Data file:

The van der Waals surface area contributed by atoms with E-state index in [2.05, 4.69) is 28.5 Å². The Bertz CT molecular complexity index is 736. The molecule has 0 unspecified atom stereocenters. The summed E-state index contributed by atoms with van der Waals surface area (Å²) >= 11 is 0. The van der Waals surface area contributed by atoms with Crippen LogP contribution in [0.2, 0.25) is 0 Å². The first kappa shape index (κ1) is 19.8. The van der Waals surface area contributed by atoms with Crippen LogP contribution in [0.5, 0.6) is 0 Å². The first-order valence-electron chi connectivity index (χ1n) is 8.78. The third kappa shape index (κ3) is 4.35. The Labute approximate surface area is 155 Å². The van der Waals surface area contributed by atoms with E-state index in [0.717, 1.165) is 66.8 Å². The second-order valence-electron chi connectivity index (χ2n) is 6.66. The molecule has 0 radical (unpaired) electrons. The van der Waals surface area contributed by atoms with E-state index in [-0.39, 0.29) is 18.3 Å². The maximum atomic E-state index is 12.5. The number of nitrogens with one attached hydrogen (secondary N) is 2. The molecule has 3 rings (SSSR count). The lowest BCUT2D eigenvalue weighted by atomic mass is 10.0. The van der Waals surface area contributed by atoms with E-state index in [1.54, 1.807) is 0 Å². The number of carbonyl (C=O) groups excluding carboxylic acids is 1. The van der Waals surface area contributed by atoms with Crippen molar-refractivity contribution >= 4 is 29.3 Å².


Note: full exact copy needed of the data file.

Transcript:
The van der Waals surface area contributed by atoms with E-state index in [2.05, 4.69) is 28.5 Å². The Bertz CT molecular complexity index is 736. The molecule has 0 unspecified atom stereocenters. The summed E-state index contributed by atoms with van der Waals surface area (Å²) >= 11 is 0. The van der Waals surface area contributed by atoms with Crippen LogP contribution in [0.2, 0.25) is 0 Å². The first kappa shape index (κ1) is 19.8. The van der Waals surface area contributed by atoms with Crippen LogP contribution in [0.5, 0.6) is 0 Å². The first-order valence-electron chi connectivity index (χ1n) is 8.78. The third kappa shape index (κ3) is 4.35. The Labute approximate surface area is 155 Å². The van der Waals surface area contributed by atoms with E-state index in [0.717, 1.165) is 66.8 Å². The second-order valence-electron chi connectivity index (χ2n) is 6.66. The molecule has 0 radical (unpaired) electrons. The van der Waals surface area contributed by atoms with E-state index in [-0.39, 0.29) is 18.3 Å². The maximum atomic E-state index is 12.5. The number of nitrogens with one attached hydrogen (secondary N) is 2. The molecule has 3 rings (SSSR count). The lowest BCUT2D eigenvalue weighted by atomic mass is 10.0. The van der Waals surface area contributed by atoms with E-state index in [1.54, 1.807) is 0 Å². The number of carbonyl (C=O) groups excluding carboxylic acids is 1. The van der Waals surface area contributed by atoms with Crippen molar-refractivity contribution >= 4 is 29.3 Å².